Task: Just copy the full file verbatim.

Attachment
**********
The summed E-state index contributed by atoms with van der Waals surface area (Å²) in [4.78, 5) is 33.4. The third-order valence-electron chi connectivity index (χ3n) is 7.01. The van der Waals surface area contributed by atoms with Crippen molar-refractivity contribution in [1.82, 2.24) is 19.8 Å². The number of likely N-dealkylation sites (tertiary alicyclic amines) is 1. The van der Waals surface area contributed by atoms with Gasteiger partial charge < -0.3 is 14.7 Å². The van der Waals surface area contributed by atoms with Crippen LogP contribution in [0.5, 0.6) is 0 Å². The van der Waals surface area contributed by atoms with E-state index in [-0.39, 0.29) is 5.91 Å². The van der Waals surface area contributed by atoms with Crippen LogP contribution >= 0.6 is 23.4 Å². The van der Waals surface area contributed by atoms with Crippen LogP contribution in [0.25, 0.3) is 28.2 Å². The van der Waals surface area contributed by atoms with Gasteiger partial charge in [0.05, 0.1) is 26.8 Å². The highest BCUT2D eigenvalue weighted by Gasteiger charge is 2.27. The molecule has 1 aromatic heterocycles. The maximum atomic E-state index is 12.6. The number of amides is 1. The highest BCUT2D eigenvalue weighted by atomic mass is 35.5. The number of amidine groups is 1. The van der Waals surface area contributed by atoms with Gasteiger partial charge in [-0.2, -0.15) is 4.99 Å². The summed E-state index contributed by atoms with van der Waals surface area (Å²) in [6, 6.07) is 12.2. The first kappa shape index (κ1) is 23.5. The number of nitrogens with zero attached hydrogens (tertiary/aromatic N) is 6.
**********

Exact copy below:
The summed E-state index contributed by atoms with van der Waals surface area (Å²) in [4.78, 5) is 33.4. The third-order valence-electron chi connectivity index (χ3n) is 7.01. The van der Waals surface area contributed by atoms with Crippen molar-refractivity contribution in [1.82, 2.24) is 19.8 Å². The number of likely N-dealkylation sites (tertiary alicyclic amines) is 1. The van der Waals surface area contributed by atoms with Gasteiger partial charge < -0.3 is 14.7 Å². The van der Waals surface area contributed by atoms with Crippen LogP contribution in [0.5, 0.6) is 0 Å². The van der Waals surface area contributed by atoms with E-state index in [-0.39, 0.29) is 5.91 Å². The van der Waals surface area contributed by atoms with Crippen LogP contribution >= 0.6 is 23.4 Å². The van der Waals surface area contributed by atoms with Crippen LogP contribution in [0.25, 0.3) is 28.2 Å². The van der Waals surface area contributed by atoms with Gasteiger partial charge in [0.05, 0.1) is 26.8 Å². The highest BCUT2D eigenvalue weighted by Gasteiger charge is 2.27. The molecule has 1 aromatic heterocycles. The maximum atomic E-state index is 12.6. The number of amides is 1. The highest BCUT2D eigenvalue weighted by atomic mass is 35.5. The number of amidine groups is 1. The van der Waals surface area contributed by atoms with Gasteiger partial charge in [-0.2, -0.15) is 4.99 Å². The summed E-state index contributed by atoms with van der Waals surface area (Å²) in [6, 6.07) is 12.2. The first kappa shape index (κ1) is 23.5. The number of nitrogens with zero attached hydrogens (tertiary/aromatic N) is 6.